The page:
The Adventurous Lives of Lisbon Statues is a series of semi-fictional stories about some of the monuments and street sculptures of Lisbon, past and present. It is presented online, as a sequence of web pages featuring photographs subject to variable amounts of manipulation, text and links to external resources. Though playful in intention, it also attempts to be informative to some degree.
Most of the sculptures under discussion were built during the Estado Novo (the authoritarian regime that ended with the revolution of 1974), though a few are older or more recent. The title of this work is somewhat imprecise because, though we mostly deal with statues, a couple of abstract sculptures are also mentioned. The main thread that links these stories is an analysis of the relationships established between the sculptures, their locations, and the people they share these spaces with.
Some monuments are of their time, others present themselves as survivors from times past, and sometimes it’s hard to guess exactly what time they belong to, but all of them tell us something about the present, in our choices to keep, remove, maintain or let them crumble. The selection featured in this series reflects some degree of personal preference, as there are many other true or fictional stories that could be told instead.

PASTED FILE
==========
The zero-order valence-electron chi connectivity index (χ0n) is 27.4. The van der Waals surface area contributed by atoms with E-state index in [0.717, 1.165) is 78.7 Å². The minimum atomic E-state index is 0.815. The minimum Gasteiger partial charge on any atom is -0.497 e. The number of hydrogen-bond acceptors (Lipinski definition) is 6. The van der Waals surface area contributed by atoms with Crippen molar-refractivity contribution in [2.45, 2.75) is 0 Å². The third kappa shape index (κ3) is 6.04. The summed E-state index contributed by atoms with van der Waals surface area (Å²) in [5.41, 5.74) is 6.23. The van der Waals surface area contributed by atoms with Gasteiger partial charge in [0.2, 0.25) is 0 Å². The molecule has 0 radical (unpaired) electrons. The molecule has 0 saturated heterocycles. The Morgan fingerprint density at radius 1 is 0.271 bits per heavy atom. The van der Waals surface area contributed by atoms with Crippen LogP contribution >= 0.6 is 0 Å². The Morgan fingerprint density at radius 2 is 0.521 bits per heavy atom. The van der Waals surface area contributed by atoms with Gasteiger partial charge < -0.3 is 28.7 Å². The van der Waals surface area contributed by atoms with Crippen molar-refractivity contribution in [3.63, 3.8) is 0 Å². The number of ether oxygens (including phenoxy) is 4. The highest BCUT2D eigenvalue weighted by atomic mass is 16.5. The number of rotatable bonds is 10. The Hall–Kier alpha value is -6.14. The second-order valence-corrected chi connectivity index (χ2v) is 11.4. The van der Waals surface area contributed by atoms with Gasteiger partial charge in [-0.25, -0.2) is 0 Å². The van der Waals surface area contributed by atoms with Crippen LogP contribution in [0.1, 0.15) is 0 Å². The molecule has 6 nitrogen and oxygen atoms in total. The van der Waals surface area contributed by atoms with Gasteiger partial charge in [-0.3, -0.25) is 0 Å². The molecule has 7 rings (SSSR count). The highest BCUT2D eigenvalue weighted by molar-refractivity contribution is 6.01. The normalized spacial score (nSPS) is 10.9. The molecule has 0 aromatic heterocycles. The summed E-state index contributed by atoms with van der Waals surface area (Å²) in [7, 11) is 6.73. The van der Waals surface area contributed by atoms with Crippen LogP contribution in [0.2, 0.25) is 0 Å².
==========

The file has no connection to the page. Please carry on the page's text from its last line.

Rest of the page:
The series opens with a visit to Belém, where we look at the Praça do Império through the lens of its 1940 origin in the Exposição do Mundo Português. We’ll also be telling the stories of two sculptures that were removed from their places after the 1974 revolution.
Subsequent episodes will take us around Lisbon: from Chiado, with its poets, to the old industrial centre in the suburb of Damaia, through the monumental Parque Eduardo VII in the city centre.
In choosing to focus on relatively recent events, and pieces both well and little known, polemic and politically relevant to different extents, I hope to contribute something to the debate around these objects of decorative, instructive and celebratory intent with which we share our city.
Street statues are ignored by thousands of passers-by on a daily basis. Static figures, permanent, of the past, obsolete, they are part of the furniture, we don’t even notice them. However, in a certain way, they live. They are born of commissions or public contracts, they are sensitive to pollution, to vandalism and regime changes. At times, they move from their place of residence or are forced to retire. They rarely completely cease to exist. And in a certain way, through their lives they reflect how we live. In this project, Isabel Brison creates a website that reveals the stories of these same statues.